Search
  • Eve Coker, PhD, LCMHC

You don’t know something if you never learned it

This sounds obvious, right? There are things we don’t know, and sometimes other people automatically expect us to know them. “Common sense” can teach us some things, but it’s not a powerful guide. Yet we often complain about others doing things that we wish they wouldn’t do.


When I was a kid, I had no understanding of the value that other people placed on their automobiles. My family had farm trucks or a van that was allowed to be somewhat dirty because it hauled around children and animals. I never saw my parents show value for their vehicles as anything other than tools. So when I would get out of the car at parking lots, I would not care if my door dinged another vehicle. They were just tools to me. At a young age, I paid so little attention to vehicles that I could barely even tell makes and models apart – all I saw were colors and sizes. As I got older, a friend of mine described his dream car – the color, make and model. It suddenly occurred to me that some people care about the worth and appearance of their vehicles; after that, I made sure not to ding any more vehicles with a car door and practiced paying attention to the different kinds of vehicles that existed.


One day, a woman and her children got out of a car parked next to mine in a store parking lot. One of the girls dinged my car with her car door. I gently pointed it out to her. I could feel the indignation of my personal property being damaged, but I understood that this child did not know better. The mother sheepishly gave her daughter a brief scolding and was defensive about how little damage she’d done. I was able to swallow my indignation, as difficult as it was, and be less concerned about the level of damage – I decided that I would focus on helping someone learn something they didn’t know. I’d hoped to take away the mother’s fears of needing to be defensive, but her defensive reaction was understandable with the thought that she was protecting herself from blame that could harm her or her children in terms of emotionally, self-esteem-wise, or even physically should the blamer become aggressive. Such is the dynamic of learning in this current world.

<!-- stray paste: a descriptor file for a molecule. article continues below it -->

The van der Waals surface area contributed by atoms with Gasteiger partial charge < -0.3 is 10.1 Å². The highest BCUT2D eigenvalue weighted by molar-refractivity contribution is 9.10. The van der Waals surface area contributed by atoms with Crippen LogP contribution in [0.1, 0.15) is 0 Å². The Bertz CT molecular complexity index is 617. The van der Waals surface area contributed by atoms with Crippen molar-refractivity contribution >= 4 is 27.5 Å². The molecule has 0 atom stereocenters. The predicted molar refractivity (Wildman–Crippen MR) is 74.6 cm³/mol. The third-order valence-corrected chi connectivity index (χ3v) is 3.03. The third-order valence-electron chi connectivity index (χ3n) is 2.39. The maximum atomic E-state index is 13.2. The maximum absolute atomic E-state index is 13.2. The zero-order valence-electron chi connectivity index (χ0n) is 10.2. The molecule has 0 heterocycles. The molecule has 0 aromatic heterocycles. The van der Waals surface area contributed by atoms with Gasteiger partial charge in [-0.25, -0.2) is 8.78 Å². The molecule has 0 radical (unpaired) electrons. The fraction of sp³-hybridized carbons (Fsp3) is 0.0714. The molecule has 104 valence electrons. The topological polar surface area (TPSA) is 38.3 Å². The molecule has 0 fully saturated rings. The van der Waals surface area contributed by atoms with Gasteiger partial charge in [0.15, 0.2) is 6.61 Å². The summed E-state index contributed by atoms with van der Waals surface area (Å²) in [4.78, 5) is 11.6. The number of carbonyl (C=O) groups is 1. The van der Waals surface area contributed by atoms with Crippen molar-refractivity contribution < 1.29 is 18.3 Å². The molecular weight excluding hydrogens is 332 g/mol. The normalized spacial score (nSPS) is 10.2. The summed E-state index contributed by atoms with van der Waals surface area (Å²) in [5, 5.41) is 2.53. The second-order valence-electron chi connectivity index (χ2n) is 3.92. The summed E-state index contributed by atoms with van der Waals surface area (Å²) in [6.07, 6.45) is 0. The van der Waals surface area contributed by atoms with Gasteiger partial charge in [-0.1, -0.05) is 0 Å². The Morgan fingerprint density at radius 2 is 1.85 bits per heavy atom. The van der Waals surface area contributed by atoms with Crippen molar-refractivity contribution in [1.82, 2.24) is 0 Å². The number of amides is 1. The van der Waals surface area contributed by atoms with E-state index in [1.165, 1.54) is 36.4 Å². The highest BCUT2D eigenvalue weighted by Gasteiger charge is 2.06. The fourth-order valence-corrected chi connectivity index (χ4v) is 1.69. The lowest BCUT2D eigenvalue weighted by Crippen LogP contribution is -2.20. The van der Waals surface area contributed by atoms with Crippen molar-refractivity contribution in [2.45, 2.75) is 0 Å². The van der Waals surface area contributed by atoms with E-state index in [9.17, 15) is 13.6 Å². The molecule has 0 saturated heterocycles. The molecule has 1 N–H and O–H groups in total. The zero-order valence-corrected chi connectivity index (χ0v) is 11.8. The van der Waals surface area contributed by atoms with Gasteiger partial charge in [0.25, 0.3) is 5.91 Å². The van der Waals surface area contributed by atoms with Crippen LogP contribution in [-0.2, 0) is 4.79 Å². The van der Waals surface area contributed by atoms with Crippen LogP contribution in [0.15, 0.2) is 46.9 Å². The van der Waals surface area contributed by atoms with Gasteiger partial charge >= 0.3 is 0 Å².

The idea here is that we can learn and grow without being afraid of each other. We might not think that we’re afraid of the ones that we know, but we can embrace those we do not know.


3 views0 comments

Recent Posts

See All

©2020 by Engagement Techniques Consulting, LLC